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Worshippers at the Mass of Reparation and Prayer for Healing in Raleigh on Sept. 25, 2018. RNS photo by Yonat Shimron  

RALEIGH, N.C. (RNS) — In the end, it didn’t matter much what the bishop said during the Mass of Reparation and Prayer for Healing for victims of the sex abuse scandal.

His gesture said it all.

Standing in front of the altar Tuesday (Sept. 25) in Raleigh’s Holy Name of Jesus Cathedral, Bishop Luis Rafael Zarama took his violet zucchetto from his head and fell to his knees.

[Explore America’s in-depth coverage of the sex abuse crisis]

“I’d like all you who have been abused, who have been victims of this horrible crime, in the name of the church, I ask for forgiveness,” he said.

For the next 20 minutes, as he delivered his homily without notes in his heavily accented English — he is Colombian — Zarama was on his knees.

The Mass was one of many such healing services specifically tailored to address the clergy sex abuse crisis, which got new life last month after the Pennsylvania attorney general released the report on a two-year grand jury investigation into widespread sexual abuse and cover-up within six Catholic dioceses across that state.

The dioceses of Washington, D.C.; St. Louis; SeattleSt. Petersburg, Fla.; and Richmond, Va., are planning or have already held services focused on repentance and atonement.

In Washington — where Cardinal Donald Wuerl is facing allegations he improperly handled predator priests while serving in Pennsylvania — a “Season of Healing” is planned to extend for six weeks and beyond to “give voice to the pain and suffering of the survivors of clergy sexual abuse” and the church as a whole.

“For some of our parishes, it may be a Mass, while for others, it may be Holy Hour (Eucharistic adoration in the presence of the Blessed Sacrament) or perhaps a recitation of the rosary,” said Chieko Noguchi, director of media relations for the Archdiocese of Washington, in an email. “Each pastor was provided with resources to supplement the efforts that are already taking place in our parishes.”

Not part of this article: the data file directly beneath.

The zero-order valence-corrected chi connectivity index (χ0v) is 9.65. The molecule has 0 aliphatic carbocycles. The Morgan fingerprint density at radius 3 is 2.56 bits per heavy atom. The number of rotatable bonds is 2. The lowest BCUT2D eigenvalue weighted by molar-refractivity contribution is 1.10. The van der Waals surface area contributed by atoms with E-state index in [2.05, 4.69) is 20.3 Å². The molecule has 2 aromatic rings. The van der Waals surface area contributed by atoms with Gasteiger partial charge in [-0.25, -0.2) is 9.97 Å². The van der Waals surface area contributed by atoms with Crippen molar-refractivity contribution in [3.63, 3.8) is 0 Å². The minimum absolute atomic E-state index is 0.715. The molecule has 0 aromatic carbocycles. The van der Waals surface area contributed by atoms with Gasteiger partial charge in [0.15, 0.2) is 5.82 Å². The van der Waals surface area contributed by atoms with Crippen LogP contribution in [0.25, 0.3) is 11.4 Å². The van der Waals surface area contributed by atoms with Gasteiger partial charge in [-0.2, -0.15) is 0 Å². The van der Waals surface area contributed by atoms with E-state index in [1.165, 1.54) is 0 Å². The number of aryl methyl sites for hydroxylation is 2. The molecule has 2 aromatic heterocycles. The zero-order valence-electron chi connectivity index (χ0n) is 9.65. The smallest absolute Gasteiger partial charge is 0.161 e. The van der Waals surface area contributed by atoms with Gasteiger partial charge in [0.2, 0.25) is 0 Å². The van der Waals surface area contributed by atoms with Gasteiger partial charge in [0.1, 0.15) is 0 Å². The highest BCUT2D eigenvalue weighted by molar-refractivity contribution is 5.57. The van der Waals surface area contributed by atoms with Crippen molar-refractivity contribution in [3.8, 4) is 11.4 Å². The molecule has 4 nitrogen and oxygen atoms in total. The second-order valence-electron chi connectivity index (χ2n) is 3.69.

In Pennsylvania, bishops announced they would support a fund to compensate victims, essentially paying people who are barred from pursuing civil claims because the statute of limitations has expired.

But in most other places, rituals of healing have been the typical response.

In Pennsylvania, bishops announced they would support a fund to compensate victims.

The Rev. Gary Dowsey, priest at Our Lady of Lourdes in Dunedin, Fla., recounted his church’s Stations of the Cross service — a traditional way to recount the story of Jesus Christ’s crucifixion — designed to address the abuse crisis.

When performing the first station, which recalls Pontius Pilate condemning Jesus to death, Dowsey said those gathered participated in a prayer that reflected on the experience of abuse victims.

When performing the first station, which recalls Pontius Pilate condemning Jesus to death, Dowsey said those gathered participated in a prayer that reflected on the experience of abuse victims.

“For some people, abuse is a life sentence — something they have to carry for the rest of your life,” he said. “It’s like being condemned, losing your own dignity and worth. If people looked the other way, if people don’t believe you, you’ve been unjustly sentenced in a sense.”